Even in the
worst economic crisis since the 1930s, New York knows how to throw
a party. For most of yesterday hundreds of thousands of people made
a sea of green that paraded up Fifth Avenue to mark St Patrick’s
Day. Tens of thousands lined the street to watch them. The all-day
party, fuelled by imports of Guinness and whiskey, seemed the more
intensely engaged upon as an escape from omnipresent financial gloom.
Away from the
party, the mood in America’s cultural and business capital
is more firmly anchored in stark reality, and quite different from
the euphoria that pervaded it when I was last here, on election
day. President Obama still enjoys the popularity that comes with
not being George Bush, especially in a city top-heavy with Democrats.
But his initial response to the global calamity that he found on
entering the Oval Office has not inspired popularity’s more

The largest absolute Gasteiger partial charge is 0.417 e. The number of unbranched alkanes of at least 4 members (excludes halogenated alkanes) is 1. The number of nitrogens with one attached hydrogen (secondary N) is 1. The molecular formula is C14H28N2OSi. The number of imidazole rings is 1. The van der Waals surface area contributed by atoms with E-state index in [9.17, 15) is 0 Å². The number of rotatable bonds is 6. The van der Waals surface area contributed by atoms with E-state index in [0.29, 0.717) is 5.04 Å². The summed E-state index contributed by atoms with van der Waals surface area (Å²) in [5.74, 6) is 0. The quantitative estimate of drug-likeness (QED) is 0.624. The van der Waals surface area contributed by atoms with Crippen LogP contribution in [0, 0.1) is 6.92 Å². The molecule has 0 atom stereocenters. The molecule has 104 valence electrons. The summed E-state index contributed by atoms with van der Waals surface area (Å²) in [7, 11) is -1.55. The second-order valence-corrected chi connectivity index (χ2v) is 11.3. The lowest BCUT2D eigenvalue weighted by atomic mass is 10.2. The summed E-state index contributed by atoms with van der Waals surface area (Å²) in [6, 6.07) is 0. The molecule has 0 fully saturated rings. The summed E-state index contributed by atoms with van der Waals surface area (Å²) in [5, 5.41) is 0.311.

sober elder brother, confidence. Large constituencies, notably business,
are voicing their scepticism openly. The President’s much-vaunted
$787 billion stimulus package is being widely interpreted, even
by some of those (such as Warren Buffett, America’s second-richest
man) who openly supported Mr Obama for the presidency, as a serious
failure. And we are only just past the first 50 days.
Mr Obama is
lucky that his Republican opponents in Congress are disorganised,
incoherent and without ideas of their own. The White House branded
Rush Limbaugh, the populist talk radio host, leader of the opposition,
following an assault Limbaugh had made on the President's neo-socialist
policies. This remark was designed not just to humiliate elected
Republicans for their impotence, but also to attempt to terrify
the American public at the thought of a man widely seen as a demagogue
and an extremist leading a main political movement. It should worry
Mr Obama that while the former part of the strategy has hit home,
the latter hasn't.